In his preface, he mentions that he had read it years earlier but had found it impossible to accept that people could believe such a manifest tissue of lies. He had wanted to read the Qu'ran but could not find a Latin translation - as R. W. Southern points out, this is a telling indication of the low state of Islamic studies in the sixteenth century - but recently a copy had come into his hands and he had realised that Riccoldo had spoken the truth. He asked whether Muhammad and the Muslims were the Antichrist and replied that 'Islam' was too gross to fulfil this terrible destiny. The real enemy was the Pope and the Catholic Church and, as long as Europe c1ung to this internal enemy, it laid itself open to the danger of defeat at the hands of the 'Muhammadans'. Zwingli and some of the other reformers put forward similar ideas, seeing Rome as the 'head' of Antichrist and 'Muhammadanism' as its body. This Protestant development shows that 'Islam' had been interiorised by many people in Europe and had become a symbol of absolute evil in their emotional landscape. As Norman Daniel explains in his perceptive study The Arabs and Medieval Europe, it was no longer an exterior historical reality that could be examined critically like any other. The reformers had 'introduced the idea of Islam as an interior state which may be imputed to the enemies of pure doctrine(however the writer may define it). In so doing they in effect admitted the interiorization of Islam as the "enemy" (undifferentiated) which it had been for so long in the European imagination.'(Daniel, The Arabs and the Medieval Europe, p. 302.) Daniel gives the example of Catholics and Protestants comparing their Christian opponents with 'Islam' but with little understanding of what the comparison really entailed. The seventeenth century Catholic missionary M. Lefebvre saw Muslims as 'Muhammadan Protestants' who believe in justification by faith: 'they hope for the remission of al1 their sins, provided they believe in Mahomet'. But the eighteenth-century Protestant travel writer L. Rauwolff saw Muslims as 'Muhammadan Catholics': 'they go after their own invented devotion to good works, alms, prayers, fasting, redeeming of captives etc., to make satisfaction to God'.(Norman Daniel, Islam and the West: The Making of an Image., Edinburgh, 1960., pp. 284-5.) In the Middle Ages, Christians had been able to see Islam only as a failed version of Christianity, and had created myths to show that Muhammad had been instructed by a heretic. Later, in the light of fresh internal divisions in Christendom, Westerners continued to see and his religion in essentially Christian terms; they seemed unconcerned with the objective historical truth, nor does it seem to have occurred to them that Muslims had their own independent enthusiasms that could not adequately be defined with reference to Christian practice.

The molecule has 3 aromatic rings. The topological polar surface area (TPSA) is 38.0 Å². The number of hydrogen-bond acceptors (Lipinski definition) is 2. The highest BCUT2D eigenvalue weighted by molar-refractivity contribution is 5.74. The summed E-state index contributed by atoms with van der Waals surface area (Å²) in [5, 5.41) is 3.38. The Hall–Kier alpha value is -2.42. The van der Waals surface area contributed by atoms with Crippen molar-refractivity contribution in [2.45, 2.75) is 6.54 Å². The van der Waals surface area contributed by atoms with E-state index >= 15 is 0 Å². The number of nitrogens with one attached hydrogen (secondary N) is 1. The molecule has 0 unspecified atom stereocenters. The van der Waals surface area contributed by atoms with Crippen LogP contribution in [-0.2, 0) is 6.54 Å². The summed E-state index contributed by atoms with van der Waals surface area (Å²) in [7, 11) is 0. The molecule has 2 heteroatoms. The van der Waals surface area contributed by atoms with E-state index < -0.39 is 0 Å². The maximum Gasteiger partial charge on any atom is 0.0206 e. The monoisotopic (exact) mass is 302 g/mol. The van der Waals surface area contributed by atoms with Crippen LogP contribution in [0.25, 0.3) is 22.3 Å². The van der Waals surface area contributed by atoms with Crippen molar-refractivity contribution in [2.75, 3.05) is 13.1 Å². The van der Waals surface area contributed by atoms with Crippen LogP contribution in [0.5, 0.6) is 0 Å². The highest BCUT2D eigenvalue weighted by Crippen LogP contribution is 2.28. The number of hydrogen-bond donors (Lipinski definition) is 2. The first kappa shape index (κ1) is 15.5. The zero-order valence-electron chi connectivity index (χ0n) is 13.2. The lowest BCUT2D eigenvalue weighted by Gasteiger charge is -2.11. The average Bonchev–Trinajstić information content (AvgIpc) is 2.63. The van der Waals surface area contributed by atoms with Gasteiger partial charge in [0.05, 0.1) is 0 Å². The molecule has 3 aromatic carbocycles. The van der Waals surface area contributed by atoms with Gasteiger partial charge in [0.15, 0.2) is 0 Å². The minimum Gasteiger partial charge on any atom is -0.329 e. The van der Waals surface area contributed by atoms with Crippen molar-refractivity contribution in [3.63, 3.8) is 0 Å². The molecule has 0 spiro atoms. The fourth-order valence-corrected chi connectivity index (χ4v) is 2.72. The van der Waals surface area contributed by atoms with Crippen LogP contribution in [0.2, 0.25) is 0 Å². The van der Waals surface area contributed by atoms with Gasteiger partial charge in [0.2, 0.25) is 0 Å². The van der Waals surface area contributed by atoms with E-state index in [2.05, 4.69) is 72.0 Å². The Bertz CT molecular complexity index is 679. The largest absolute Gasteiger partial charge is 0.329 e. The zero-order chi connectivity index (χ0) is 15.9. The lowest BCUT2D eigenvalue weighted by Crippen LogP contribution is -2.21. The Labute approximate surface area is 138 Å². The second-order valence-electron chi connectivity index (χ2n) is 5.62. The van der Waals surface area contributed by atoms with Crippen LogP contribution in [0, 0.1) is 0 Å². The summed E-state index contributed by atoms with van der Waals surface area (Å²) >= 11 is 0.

But during the Renaissance other Western people were trying to acquire a more objective understanding of the Islamic world. They were carrying on the tradition and aspiration of Peter the Venerable, which had been continued in the fifteenth century by scholars like John of Segovia and Nicholas of Cusa. In 1453, just after the Turks had conquered the Christian empire of Byzantium and brought Islam to the threshold of Europe, John of Segovia pointed out that a new way of coping with the Islamic menace had to be found. It would never be defeated by war or conventional missionary activity. He began work on a new translation of the Qu'ran, collaborating with a Muslim jurist from Salamanca. He also proposed the idea of an international conference, at which there could be an informed exchange of views between Muslims and Christians. John died in 1458, before either of his projects had been brought to fruition, but his friend Nicholas of Cusa had been enthusiastic about this new approach. In 1460 he had written the Cribratio Alchoran (The Sieve of the Qu'ran), which was not conducted on the usual polemical lines but attempted the systematic literary, historical and philological examination of the text that John of Segovia had considered essential. During the Renaissance, Arabic studies were instituted and this cosmopolitan and encyclopaedic approach led some scholars to a more realistic assessment of the Muslim world and to an abandonment of cruder Crusading attitudes. But, as in the Middle Ages, the growing appreciation of the facts was not enough to neutralise the old images of hatred, which had such a powerful hold on the Western imagination.